Priscilla Villarreal is a citizen journalist who uses her cell phone to live-stream videos of traffic accidents and crime scenes. Known on Facebook as Lagordiloca (“the big, crazy lady”), Villarreal has managed to crawl under the skin of local law enforcement.
She live-streamed Laredo Police Department officers choking an arrestee during a traffic stop. She criticized the Webb County District Attorney for not charging a relative of one of its prosecutors, despite evidence that the relative had abused animals. When she recorded a crime scene from behind a barricade, an officer threatened to confiscate her phone – while ignoring members of the traditional media standing next to her.
In April, 2017, Villarreal posted a story about a U.S. Border Patrol agent who had committed suicide. A month later, she posted the last name of a family involved in a fatal car crash. In both instances, she had confirmed her information with a Laredo Police Department officer, just as any journalist would.
Six months later, Villarreal was arrested and charged with two third-degree felony counts for violating a Texas statute outlawing “Misuse of Public Information.” The affidavit in support of the arrest warrant said she had published “nonpublic” information. After turning herself in, Villarreal was followed in the booking process by police officers who mocked her and took pictures of her in handcuffs.
The statute in question largely deals with public officials who use inside information for their own benefit. The “benefit” that private citizen Villarreal was charged with illicitly seeking was attracting more followers to the then-120,000 audience for Lagordiloca. By this logic, a similar “benefit” could be construed from any story that brings followers, watchers or readers to a commercial media news outlet. A district court dismissed Villarreal’s First, Fourth and Fourteenth Amendment claims for her defense and rejected her right to seek redress.
On Nov. 1, Judge James Ho of the 5th Circuit of Appeals reversed this ruling. His findings should be printed and posted in every police station in the United States.
If the First Amendment means anything, it surely means a citizen journalist has the right to ask a public official a question, without fear of being imprisoned. Yet that is exactly what happened here: Priscilla Villarreal was put in jail for asking a police officer a question.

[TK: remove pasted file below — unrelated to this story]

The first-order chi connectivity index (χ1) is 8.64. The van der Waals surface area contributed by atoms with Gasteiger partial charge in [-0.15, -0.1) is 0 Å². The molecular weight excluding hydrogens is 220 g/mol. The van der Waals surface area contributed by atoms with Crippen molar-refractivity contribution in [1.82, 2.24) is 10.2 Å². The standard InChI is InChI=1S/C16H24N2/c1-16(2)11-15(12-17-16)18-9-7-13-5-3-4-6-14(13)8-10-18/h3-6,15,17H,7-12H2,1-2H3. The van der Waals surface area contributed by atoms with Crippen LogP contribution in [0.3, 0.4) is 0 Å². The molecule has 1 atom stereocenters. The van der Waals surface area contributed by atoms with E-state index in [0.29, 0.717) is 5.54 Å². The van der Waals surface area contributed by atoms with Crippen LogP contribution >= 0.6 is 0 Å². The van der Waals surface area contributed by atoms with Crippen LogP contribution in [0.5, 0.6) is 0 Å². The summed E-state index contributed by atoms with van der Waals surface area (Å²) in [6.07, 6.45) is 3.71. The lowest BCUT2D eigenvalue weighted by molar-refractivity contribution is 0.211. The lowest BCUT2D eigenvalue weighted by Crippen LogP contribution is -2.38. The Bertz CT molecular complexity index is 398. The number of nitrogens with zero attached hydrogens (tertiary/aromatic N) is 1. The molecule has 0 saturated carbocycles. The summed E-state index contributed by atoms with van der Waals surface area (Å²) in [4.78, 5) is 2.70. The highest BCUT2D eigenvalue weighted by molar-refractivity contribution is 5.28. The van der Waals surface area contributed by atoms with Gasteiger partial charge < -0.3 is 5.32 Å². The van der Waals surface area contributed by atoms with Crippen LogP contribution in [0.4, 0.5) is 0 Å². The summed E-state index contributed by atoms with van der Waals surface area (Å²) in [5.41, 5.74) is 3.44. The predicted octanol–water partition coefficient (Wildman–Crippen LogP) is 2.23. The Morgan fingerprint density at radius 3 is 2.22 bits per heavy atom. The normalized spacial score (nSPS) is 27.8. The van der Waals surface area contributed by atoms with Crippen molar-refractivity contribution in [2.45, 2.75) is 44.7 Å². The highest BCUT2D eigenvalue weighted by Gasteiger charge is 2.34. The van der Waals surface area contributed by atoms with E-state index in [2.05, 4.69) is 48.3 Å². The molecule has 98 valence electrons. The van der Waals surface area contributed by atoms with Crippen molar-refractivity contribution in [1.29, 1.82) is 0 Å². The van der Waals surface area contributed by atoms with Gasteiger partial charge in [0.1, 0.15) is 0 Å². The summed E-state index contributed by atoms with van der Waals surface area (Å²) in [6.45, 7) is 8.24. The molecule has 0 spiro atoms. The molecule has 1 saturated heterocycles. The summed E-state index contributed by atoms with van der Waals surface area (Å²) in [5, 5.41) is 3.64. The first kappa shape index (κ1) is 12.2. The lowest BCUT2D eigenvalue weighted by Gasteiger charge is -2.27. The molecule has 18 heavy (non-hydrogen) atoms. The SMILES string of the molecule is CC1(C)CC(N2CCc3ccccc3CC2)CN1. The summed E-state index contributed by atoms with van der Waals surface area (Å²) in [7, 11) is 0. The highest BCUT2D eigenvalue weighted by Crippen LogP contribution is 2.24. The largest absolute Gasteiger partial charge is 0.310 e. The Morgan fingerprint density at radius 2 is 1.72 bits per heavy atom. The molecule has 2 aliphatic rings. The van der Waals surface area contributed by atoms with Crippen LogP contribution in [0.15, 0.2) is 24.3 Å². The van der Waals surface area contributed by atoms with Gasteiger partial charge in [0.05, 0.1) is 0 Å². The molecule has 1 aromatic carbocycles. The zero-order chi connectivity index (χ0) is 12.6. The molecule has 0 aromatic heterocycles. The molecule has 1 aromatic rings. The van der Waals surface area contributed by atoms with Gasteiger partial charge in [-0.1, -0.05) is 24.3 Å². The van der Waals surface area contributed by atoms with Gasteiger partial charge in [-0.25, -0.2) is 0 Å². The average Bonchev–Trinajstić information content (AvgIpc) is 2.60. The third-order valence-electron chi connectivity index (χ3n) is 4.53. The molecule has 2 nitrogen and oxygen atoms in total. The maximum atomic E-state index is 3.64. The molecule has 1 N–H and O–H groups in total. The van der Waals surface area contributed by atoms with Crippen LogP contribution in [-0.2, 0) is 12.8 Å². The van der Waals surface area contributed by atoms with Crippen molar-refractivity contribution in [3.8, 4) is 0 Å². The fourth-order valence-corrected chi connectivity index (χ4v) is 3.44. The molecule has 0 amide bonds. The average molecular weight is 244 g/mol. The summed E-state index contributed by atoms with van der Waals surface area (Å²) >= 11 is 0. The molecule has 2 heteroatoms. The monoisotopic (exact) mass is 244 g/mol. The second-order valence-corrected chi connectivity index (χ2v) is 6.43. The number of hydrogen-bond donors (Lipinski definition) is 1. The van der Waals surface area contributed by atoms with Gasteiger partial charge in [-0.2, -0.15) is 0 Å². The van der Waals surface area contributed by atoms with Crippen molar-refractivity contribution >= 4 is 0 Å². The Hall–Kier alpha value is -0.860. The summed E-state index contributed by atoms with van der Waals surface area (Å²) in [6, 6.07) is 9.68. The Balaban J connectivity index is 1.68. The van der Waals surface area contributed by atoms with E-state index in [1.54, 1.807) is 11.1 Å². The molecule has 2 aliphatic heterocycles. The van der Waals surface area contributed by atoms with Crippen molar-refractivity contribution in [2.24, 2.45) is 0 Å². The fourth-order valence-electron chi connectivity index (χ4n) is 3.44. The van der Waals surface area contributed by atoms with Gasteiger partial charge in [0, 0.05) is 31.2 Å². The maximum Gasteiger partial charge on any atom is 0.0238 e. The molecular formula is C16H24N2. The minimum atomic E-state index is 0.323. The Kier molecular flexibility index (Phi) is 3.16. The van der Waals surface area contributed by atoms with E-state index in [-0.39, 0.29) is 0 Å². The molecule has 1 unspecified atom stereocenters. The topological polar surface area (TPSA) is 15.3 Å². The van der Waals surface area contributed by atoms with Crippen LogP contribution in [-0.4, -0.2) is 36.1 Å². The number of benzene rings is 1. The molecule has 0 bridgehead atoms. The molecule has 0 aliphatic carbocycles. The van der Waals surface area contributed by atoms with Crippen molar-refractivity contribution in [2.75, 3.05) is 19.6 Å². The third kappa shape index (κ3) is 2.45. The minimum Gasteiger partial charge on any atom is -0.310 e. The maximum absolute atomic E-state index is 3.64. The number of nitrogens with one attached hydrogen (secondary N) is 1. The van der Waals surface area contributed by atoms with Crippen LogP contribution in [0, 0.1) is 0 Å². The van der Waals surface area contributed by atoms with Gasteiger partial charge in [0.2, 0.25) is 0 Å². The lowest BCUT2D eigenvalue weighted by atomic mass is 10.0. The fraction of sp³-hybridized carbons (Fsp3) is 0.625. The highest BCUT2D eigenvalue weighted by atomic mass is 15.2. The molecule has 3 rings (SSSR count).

If that is not an obvious violation of the Constitution, it’s hard to imagine what would be.
Judge Ho went on to address the district court’s next mistake, which prevented Villarreal from pursuing a wrongful arrest claim.
And as the Supreme Court has repeatedly held, public officials are not entitled to qualified immunity for obvious violations of the Constitution.
The district court accordingly erred in dismissing Villarreal’s First and Fourth Amendment claims on qualified immunity grounds. The district court also erred in dismissing her Fourteenth Amendment claims for failure to state a claim.
This case should resonate on Capitol Hill, where Rep. Jamie Raskin and Sen. Ron Wyden have introduced the Protect Reporters from Exploitive State Spying (PRESS) Act. This bill would create a federal statutory privilege to protect journalists from being compelled to reveal confidential sources and prevent federal law enforcement from abusing subpoena power. Though the PRESS Act addresses different issues than the ones at the heart of the Villarreal case, debate about the role of the press should be informed by the need to offer wide protections to citizen journalists.
While law enforcement in Laredo comes to terms with the law – and the likelihood they will be sued – they should also contemplate the law of unintended consequences. Since her arrest, Lagordiloca has added another 70,000 followers.